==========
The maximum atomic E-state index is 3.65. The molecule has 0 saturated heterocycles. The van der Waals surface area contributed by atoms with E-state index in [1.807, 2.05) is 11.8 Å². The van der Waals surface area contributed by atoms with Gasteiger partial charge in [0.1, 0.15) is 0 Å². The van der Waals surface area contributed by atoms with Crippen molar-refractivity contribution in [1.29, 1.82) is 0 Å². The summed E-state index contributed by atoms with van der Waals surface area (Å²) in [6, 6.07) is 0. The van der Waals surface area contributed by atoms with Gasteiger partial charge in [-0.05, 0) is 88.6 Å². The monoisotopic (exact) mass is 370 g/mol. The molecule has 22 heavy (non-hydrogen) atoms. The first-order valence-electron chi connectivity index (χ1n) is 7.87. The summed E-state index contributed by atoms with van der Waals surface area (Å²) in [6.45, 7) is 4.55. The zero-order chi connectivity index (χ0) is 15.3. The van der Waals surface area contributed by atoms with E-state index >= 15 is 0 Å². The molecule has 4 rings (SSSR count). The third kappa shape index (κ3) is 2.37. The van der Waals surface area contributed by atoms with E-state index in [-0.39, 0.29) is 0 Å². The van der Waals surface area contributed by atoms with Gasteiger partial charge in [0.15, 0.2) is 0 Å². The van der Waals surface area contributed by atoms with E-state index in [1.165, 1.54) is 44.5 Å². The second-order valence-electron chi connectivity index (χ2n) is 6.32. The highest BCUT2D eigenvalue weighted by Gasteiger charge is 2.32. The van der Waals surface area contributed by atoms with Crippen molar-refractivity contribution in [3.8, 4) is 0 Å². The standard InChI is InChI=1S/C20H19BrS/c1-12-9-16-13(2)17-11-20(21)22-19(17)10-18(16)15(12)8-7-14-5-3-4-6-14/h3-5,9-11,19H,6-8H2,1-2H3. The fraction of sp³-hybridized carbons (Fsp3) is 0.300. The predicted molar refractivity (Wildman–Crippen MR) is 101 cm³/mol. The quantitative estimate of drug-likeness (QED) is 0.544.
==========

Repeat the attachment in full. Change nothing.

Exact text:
The maximum atomic E-state index is 3.65. The molecule has 0 saturated heterocycles. The van der Waals surface area contributed by atoms with E-state index in [1.807, 2.05) is 11.8 Å². The van der Waals surface area contributed by atoms with Gasteiger partial charge in [0.1, 0.15) is 0 Å². The van der Waals surface area contributed by atoms with Crippen molar-refractivity contribution in [1.29, 1.82) is 0 Å². The summed E-state index contributed by atoms with van der Waals surface area (Å²) in [6, 6.07) is 0. The van der Waals surface area contributed by atoms with Gasteiger partial charge in [-0.05, 0) is 88.6 Å². The monoisotopic (exact) mass is 370 g/mol. The molecule has 22 heavy (non-hydrogen) atoms. The first-order valence-electron chi connectivity index (χ1n) is 7.87. The summed E-state index contributed by atoms with van der Waals surface area (Å²) in [6.45, 7) is 4.55. The zero-order chi connectivity index (χ0) is 15.3. The van der Waals surface area contributed by atoms with E-state index >= 15 is 0 Å². The molecule has 4 rings (SSSR count). The third kappa shape index (κ3) is 2.37. The van der Waals surface area contributed by atoms with E-state index in [-0.39, 0.29) is 0 Å². The van der Waals surface area contributed by atoms with Gasteiger partial charge in [0.15, 0.2) is 0 Å². The van der Waals surface area contributed by atoms with E-state index in [1.165, 1.54) is 44.5 Å². The second-order valence-electron chi connectivity index (χ2n) is 6.32. The highest BCUT2D eigenvalue weighted by Gasteiger charge is 2.32. The van der Waals surface area contributed by atoms with Crippen molar-refractivity contribution in [3.8, 4) is 0 Å². The standard InChI is InChI=1S/C20H19BrS/c1-12-9-16-13(2)17-11-20(21)22-19(17)10-18(16)15(12)8-7-14-5-3-4-6-14/h3-5,9-11,19H,6-8H2,1-2H3. The fraction of sp³-hybridized carbons (Fsp3) is 0.300. The predicted molar refractivity (Wildman–Crippen MR) is 101 cm³/mol. The quantitative estimate of drug-likeness (QED) is 0.544.